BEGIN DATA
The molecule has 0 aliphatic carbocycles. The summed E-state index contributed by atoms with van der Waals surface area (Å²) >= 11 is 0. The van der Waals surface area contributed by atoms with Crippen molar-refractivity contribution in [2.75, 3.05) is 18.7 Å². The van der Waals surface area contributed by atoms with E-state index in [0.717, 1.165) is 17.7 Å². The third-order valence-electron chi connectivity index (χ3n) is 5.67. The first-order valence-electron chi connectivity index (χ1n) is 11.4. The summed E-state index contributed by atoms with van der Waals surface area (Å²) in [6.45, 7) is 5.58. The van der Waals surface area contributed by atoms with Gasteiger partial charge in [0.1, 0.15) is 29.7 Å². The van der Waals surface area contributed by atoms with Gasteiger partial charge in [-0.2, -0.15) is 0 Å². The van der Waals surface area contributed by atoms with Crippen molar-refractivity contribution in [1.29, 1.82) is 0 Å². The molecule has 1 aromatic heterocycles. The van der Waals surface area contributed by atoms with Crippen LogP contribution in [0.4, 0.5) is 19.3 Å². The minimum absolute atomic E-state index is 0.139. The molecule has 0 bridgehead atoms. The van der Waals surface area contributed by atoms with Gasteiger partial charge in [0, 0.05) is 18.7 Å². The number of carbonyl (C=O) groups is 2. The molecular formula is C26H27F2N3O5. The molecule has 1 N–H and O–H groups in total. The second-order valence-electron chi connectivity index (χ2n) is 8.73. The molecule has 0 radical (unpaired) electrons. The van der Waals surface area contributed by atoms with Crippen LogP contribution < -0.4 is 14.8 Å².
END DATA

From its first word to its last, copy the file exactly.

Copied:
The molecule has 0 aliphatic carbocycles. The summed E-state index contributed by atoms with van der Waals surface area (Å²) >= 11 is 0. The van der Waals surface area contributed by atoms with Crippen molar-refractivity contribution in [2.75, 3.05) is 18.7 Å². The van der Waals surface area contributed by atoms with E-state index in [0.717, 1.165) is 17.7 Å². The third-order valence-electron chi connectivity index (χ3n) is 5.67. The first-order valence-electron chi connectivity index (χ1n) is 11.4. The summed E-state index contributed by atoms with van der Waals surface area (Å²) in [6.45, 7) is 5.58. The van der Waals surface area contributed by atoms with Gasteiger partial charge in [0.1, 0.15) is 29.7 Å². The van der Waals surface area contributed by atoms with Gasteiger partial charge in [-0.2, -0.15) is 0 Å². The van der Waals surface area contributed by atoms with Crippen molar-refractivity contribution in [1.29, 1.82) is 0 Å². The molecule has 1 aromatic heterocycles. The van der Waals surface area contributed by atoms with Crippen LogP contribution in [0.4, 0.5) is 19.3 Å². The minimum absolute atomic E-state index is 0.139. The molecule has 0 bridgehead atoms. The van der Waals surface area contributed by atoms with Gasteiger partial charge in [0, 0.05) is 18.7 Å². The number of carbonyl (C=O) groups is 2. The molecular formula is C26H27F2N3O5. The molecule has 1 N–H and O–H groups in total. The second-order valence-electron chi connectivity index (χ2n) is 8.73. The molecule has 0 radical (unpaired) electrons. The van der Waals surface area contributed by atoms with Crippen LogP contribution < -0.4 is 14.8 Å².